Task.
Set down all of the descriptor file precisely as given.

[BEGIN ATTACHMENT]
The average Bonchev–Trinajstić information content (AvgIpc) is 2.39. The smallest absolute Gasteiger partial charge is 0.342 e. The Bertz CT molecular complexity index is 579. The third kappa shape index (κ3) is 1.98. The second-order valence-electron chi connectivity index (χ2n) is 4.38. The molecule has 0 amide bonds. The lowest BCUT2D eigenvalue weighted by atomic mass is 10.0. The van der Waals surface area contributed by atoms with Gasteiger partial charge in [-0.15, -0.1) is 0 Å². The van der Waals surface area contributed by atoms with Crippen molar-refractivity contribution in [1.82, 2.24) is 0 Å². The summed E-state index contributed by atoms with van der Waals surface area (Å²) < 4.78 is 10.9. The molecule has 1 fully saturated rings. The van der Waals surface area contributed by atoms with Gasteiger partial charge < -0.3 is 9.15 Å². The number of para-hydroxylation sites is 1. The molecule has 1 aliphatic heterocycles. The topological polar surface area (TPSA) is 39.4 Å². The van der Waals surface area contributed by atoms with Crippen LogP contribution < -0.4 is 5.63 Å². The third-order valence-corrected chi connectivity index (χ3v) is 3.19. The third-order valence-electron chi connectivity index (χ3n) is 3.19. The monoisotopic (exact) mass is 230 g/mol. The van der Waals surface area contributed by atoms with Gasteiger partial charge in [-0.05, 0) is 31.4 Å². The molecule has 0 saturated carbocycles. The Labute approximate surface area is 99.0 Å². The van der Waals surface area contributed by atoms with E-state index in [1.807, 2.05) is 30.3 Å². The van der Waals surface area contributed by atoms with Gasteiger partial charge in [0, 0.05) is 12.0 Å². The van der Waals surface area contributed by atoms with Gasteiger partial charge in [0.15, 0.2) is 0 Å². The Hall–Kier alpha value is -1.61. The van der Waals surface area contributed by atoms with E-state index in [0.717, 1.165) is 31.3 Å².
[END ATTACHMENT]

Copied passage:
The average Bonchev–Trinajstić information content (AvgIpc) is 2.39. The smallest absolute Gasteiger partial charge is 0.342 e. The Bertz CT molecular complexity index is 579. The third kappa shape index (κ3) is 1.98. The second-order valence-electron chi connectivity index (χ2n) is 4.38. The molecule has 0 amide bonds. The lowest BCUT2D eigenvalue weighted by atomic mass is 10.0. The van der Waals surface area contributed by atoms with Gasteiger partial charge in [-0.15, -0.1) is 0 Å². The van der Waals surface area contributed by atoms with Crippen molar-refractivity contribution in [1.82, 2.24) is 0 Å². The summed E-state index contributed by atoms with van der Waals surface area (Å²) < 4.78 is 10.9. The molecule has 1 fully saturated rings. The van der Waals surface area contributed by atoms with Gasteiger partial charge < -0.3 is 9.15 Å². The number of para-hydroxylation sites is 1. The molecule has 1 aliphatic heterocycles. The topological polar surface area (TPSA) is 39.4 Å². The van der Waals surface area contributed by atoms with Crippen LogP contribution < -0.4 is 5.63 Å². The third-order valence-corrected chi connectivity index (χ3v) is 3.19. The third-order valence-electron chi connectivity index (χ3n) is 3.19. The monoisotopic (exact) mass is 230 g/mol. The van der Waals surface area contributed by atoms with Gasteiger partial charge in [-0.05, 0) is 31.4 Å². The molecule has 0 saturated carbocycles. The Labute approximate surface area is 99.0 Å². The van der Waals surface area contributed by atoms with E-state index in [1.807, 2.05) is 30.3 Å². The van der Waals surface area contributed by atoms with Gasteiger partial charge in [0, 0.05) is 12.0 Å². The van der Waals surface area contributed by atoms with Gasteiger partial charge in [0.15, 0.2) is 0 Å². The Hall–Kier alpha value is -1.61. The van der Waals surface area contributed by atoms with E-state index in [0.717, 1.165) is 31.3 Å².